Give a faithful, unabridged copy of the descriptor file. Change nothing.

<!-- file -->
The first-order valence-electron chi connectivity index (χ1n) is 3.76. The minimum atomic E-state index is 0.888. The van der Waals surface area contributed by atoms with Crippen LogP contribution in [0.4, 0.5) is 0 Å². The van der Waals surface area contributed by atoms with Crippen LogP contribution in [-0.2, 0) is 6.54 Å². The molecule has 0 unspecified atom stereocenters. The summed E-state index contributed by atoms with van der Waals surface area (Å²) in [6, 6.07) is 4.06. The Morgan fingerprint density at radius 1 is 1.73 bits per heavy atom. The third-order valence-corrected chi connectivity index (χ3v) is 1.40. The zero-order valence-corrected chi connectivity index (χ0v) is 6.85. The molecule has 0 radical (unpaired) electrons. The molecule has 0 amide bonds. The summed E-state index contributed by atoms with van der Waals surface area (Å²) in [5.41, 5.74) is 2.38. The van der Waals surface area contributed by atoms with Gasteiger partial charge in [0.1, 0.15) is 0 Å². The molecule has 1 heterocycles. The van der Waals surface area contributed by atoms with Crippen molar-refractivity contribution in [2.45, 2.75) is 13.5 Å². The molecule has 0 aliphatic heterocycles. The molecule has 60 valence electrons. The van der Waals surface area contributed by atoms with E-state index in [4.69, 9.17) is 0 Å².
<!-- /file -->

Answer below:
The first-order valence-electron chi connectivity index (χ1n) is 3.76. The minimum atomic E-state index is 0.888. The van der Waals surface area contributed by atoms with Crippen LogP contribution in [0.4, 0.5) is 0 Å². The van der Waals surface area contributed by atoms with Crippen LogP contribution in [-0.2, 0) is 6.54 Å². The molecule has 0 unspecified atom stereocenters. The summed E-state index contributed by atoms with van der Waals surface area (Å²) in [6, 6.07) is 4.06. The Morgan fingerprint density at radius 1 is 1.73 bits per heavy atom. The third-order valence-corrected chi connectivity index (χ3v) is 1.40. The zero-order valence-corrected chi connectivity index (χ0v) is 6.85. The molecule has 0 radical (unpaired) electrons. The molecule has 0 amide bonds. The summed E-state index contributed by atoms with van der Waals surface area (Å²) in [5.41, 5.74) is 2.38. The van der Waals surface area contributed by atoms with Gasteiger partial charge in [0.1, 0.15) is 0 Å². The molecule has 1 heterocycles. The van der Waals surface area contributed by atoms with Crippen molar-refractivity contribution in [2.45, 2.75) is 13.5 Å². The molecule has 0 aliphatic heterocycles. The molecule has 60 valence electrons. The van der Waals surface area contributed by atoms with E-state index in [4.69, 9.17) is 0 Å².